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Date: 2023-09-27 Page is: DBtxt001.php txt00006291


Peter Burgess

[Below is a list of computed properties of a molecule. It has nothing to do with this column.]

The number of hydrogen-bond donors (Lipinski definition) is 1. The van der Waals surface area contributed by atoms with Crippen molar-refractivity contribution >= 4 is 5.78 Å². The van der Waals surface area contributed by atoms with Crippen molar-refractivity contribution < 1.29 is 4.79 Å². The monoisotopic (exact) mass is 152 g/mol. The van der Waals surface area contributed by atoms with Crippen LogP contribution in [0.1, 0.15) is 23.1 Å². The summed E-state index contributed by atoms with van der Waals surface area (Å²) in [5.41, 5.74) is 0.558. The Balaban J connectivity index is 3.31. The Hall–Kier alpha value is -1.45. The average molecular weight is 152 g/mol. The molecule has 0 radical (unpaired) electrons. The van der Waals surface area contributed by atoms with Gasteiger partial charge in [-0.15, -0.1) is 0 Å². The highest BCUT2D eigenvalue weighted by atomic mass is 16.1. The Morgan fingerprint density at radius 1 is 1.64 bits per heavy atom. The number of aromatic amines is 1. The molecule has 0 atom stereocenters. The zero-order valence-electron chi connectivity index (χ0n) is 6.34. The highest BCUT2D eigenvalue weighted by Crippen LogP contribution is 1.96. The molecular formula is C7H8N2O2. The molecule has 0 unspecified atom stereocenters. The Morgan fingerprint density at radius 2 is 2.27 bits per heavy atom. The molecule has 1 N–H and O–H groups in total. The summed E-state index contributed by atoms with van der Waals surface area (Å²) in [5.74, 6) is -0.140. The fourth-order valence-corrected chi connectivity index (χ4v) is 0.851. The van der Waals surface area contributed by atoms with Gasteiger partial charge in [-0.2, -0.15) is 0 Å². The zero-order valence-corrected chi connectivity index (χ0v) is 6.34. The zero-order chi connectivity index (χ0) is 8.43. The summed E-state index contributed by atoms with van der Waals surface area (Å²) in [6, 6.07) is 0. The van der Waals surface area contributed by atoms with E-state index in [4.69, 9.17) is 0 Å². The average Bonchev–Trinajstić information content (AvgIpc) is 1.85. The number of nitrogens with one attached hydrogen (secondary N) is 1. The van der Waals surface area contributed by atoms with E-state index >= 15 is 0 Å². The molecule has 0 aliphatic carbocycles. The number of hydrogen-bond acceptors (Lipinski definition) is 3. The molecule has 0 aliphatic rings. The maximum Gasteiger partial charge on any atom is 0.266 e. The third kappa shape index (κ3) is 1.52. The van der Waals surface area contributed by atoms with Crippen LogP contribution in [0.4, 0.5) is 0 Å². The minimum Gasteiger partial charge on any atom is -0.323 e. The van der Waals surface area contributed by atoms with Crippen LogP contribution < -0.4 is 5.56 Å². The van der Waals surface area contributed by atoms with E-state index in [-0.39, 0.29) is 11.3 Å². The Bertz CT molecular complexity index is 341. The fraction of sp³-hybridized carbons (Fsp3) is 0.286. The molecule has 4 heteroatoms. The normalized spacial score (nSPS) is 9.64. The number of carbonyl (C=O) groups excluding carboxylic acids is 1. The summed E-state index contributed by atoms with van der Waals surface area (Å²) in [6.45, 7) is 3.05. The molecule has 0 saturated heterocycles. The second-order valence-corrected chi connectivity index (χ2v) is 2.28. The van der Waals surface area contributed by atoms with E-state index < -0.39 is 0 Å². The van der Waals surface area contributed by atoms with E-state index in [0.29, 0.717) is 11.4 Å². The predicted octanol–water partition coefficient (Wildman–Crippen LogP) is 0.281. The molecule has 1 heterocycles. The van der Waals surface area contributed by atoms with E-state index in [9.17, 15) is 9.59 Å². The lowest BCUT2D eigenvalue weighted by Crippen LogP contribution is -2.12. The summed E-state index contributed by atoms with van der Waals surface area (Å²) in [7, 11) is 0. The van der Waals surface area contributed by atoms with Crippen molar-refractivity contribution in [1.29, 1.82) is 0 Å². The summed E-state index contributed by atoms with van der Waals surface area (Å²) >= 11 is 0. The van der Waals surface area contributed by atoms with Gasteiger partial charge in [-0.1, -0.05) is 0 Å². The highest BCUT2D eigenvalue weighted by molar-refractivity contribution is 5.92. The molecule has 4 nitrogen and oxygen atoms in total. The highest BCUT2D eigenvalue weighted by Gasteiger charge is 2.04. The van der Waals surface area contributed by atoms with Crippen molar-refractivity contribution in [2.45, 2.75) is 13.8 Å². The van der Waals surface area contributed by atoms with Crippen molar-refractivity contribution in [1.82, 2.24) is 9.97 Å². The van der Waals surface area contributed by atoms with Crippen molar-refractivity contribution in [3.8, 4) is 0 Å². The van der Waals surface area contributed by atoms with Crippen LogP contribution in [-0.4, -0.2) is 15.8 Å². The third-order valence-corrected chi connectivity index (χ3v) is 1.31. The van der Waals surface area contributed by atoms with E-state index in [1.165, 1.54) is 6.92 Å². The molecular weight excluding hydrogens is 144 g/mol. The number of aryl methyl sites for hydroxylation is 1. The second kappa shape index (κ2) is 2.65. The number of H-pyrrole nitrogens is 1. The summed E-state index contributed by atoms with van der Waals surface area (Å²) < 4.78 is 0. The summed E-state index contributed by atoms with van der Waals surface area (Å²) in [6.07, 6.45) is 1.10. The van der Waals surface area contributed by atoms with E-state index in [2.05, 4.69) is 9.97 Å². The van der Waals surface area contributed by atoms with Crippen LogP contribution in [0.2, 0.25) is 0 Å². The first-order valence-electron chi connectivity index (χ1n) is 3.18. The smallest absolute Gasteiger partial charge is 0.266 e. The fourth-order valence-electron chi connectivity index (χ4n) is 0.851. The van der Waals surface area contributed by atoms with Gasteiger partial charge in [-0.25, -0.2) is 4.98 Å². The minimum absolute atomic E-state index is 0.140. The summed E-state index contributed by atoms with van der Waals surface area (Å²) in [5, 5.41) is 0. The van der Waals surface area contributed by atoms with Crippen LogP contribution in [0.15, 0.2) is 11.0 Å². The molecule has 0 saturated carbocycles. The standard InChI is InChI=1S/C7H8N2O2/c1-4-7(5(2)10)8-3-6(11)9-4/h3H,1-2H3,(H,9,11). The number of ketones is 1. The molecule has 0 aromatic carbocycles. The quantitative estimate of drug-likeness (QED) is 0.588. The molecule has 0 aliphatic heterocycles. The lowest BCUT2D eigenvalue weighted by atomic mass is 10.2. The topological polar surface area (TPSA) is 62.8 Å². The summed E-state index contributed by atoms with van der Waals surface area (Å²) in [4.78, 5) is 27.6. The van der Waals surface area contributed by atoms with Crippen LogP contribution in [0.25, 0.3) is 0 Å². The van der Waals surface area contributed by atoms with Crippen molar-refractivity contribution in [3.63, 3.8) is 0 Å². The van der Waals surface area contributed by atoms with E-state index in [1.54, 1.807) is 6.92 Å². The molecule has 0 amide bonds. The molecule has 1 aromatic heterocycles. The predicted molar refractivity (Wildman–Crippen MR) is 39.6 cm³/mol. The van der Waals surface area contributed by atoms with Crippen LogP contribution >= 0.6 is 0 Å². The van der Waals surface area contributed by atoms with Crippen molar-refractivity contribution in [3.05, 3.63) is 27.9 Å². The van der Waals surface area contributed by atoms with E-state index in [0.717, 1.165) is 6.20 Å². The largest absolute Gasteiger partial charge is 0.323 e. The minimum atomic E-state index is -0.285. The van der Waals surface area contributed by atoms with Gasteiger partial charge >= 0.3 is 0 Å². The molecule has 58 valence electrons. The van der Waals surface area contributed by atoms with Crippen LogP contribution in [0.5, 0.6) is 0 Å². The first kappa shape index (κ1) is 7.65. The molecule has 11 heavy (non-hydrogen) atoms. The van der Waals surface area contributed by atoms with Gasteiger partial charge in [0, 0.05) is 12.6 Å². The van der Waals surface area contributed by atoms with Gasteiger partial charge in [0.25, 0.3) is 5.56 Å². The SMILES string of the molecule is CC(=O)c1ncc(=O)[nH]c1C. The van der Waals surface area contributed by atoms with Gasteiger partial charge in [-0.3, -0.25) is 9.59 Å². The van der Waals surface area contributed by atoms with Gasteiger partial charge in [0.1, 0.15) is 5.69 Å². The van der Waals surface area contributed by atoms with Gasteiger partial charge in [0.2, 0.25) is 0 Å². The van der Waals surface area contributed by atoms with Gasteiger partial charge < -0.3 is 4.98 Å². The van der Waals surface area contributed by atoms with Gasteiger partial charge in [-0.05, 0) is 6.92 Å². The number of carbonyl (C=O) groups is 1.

UP FOR DEBATE: IMPACT INVESTING Response to 'When Can Impact Investing Create Real Impact?' Mission-driven investments can help philanthropists become more effective grantmakers. By Sterling K. Speirn | 27 | Fall 2013 Paul Brest and Kelly Born’s article brings clear and rigorous analysis to a field that is desperate to have the practice catch up with the rhetoric, and that until now has surrounded a provocative idea with too much wishful and fuzzy thinking. In addition to developing a very helpful taxonomy and terminology, Brest and Born raise a critical question: What is the nature of the impact created by the investment itself, separate from the outputs or outcomes produced by the social enterprise that received the investment? They argue that investment impact—as distinguished from the enterprise impact—exists only if the quantity or quality of the enterprise or investee’s output is increased “beyond what would otherwise have occurred.” From the perspective of an experienced impact investor—the W. K. Kellogg Foundation’s $100 million Mission Driven Investing Portfolio (MDI) now has a five-year track record across multiple asset classes and sectors—I find this framework illustrative but in need of expansion if we are to fully describe all the returns and impacts that are generated in the relationships between impact investors and their investees. To begin, it’s important to differentiate among investors, as I will argue that there is an investor impact that adds yet another dimension of additionality in any transaction, depending on the unique interests of the investor. Brest and Born define foundations or other investors who start with a philanthropic perspective to promote and stimulate positive social change as socially motivated investors, as distinct from socially neutral investors. And indeed, at the Kellogg Foundation we have found ourselves often in deals side by side with socially neutral investors, realizing or hoping to achieve market-rate returns. The authors are right to be skeptical that much impact investing strictly defined can achieve both market-rate financial returns and social impact returns, but the likelihood of this happening increases if we take into account another potential return: what we at the Kellogg Foundation call the learning return. (There is also a corresponding learning return for socially neutral investors, who by specializing in an industry gain increasing expertise to optimize future financial returns.) For foundations, which for the most part have made only charitable grants, becoming impact investors in commercial enterprises brings new and different information and insights into social problem solving that would not otherwise be available to them through charitable grantmaking alone. Brest and Born appreciate that value is added from the relationship between investor and investee (called nonmonetary impact), but they see this as occurring in only one direction, from the investor to the investee. There is, however, the potential for a “more than money” return from the investee to the investor that can make socially motivated investors smarter and more effective in their core philanthropic endeavors, increasing social impact in both conventional charitable grantmaking and impact investing. Here are some examples from the Kellogg Foundation. With decades of work and experience in food systems and with longterm field-building efforts in farm-to-school, community food, and school food transformations, the foundation saw an opportunity to invest in a young company, Revolution Foods, that was dedicated to selling healthy, affordable, delicious food for schoolchildren. It has brought us wholly new perspectives on issues of public policy, school and community food systems, and family and child behaviors that we can use to inform our grantmaking and institutional efforts on the very same issues. Investing in a bank, Southern Bancorp, that does business in the Mississippi Delta region, one of the foundation’s priority places, creates a partnership and provides a unique perspective on the challenges of economic and workforce development with which our program staff continually grapple. With our investment in Wireless Generation, our intense learning return on how to bring technology and big data to real-time assessments, coupled with customized instruction for K-3 early grade literacy, was matched by our 26 percent return with an early buyout. And today, as more funders seek to promote and invest in prevention and wellness as opposed to disease treatment, our investment in SeeChange Health tells the same story in the health arena. Traditionally, foundations have supported pilot and model programs in the hope that they will be replicated and then funded more broadly by government. Now we see that when our fieldbuilding efforts are successful, they can create new demands and ultimately new markets for entrepreneurs to take advantage of. In this way, foundations can enlist private sector forces in scaling up what works. Impact investments are not stand-alone transactions, but pivot points on the continuum of grants to commercial investments that enable socially motivated investors to continue learning and to stimulate continued advancement of their missions across sectors. For any given transaction, there might not be investment impact additionality as strictly defined by Brest and Born, but there can be substantial investor impacts that will increase mission efficacy over the long term. Read the rest of the responses. Sterling K. Speirn is president and CEO of the W. K. Kellogg Foundation. He was previously president and CEO of Peninsula Community Foundation.

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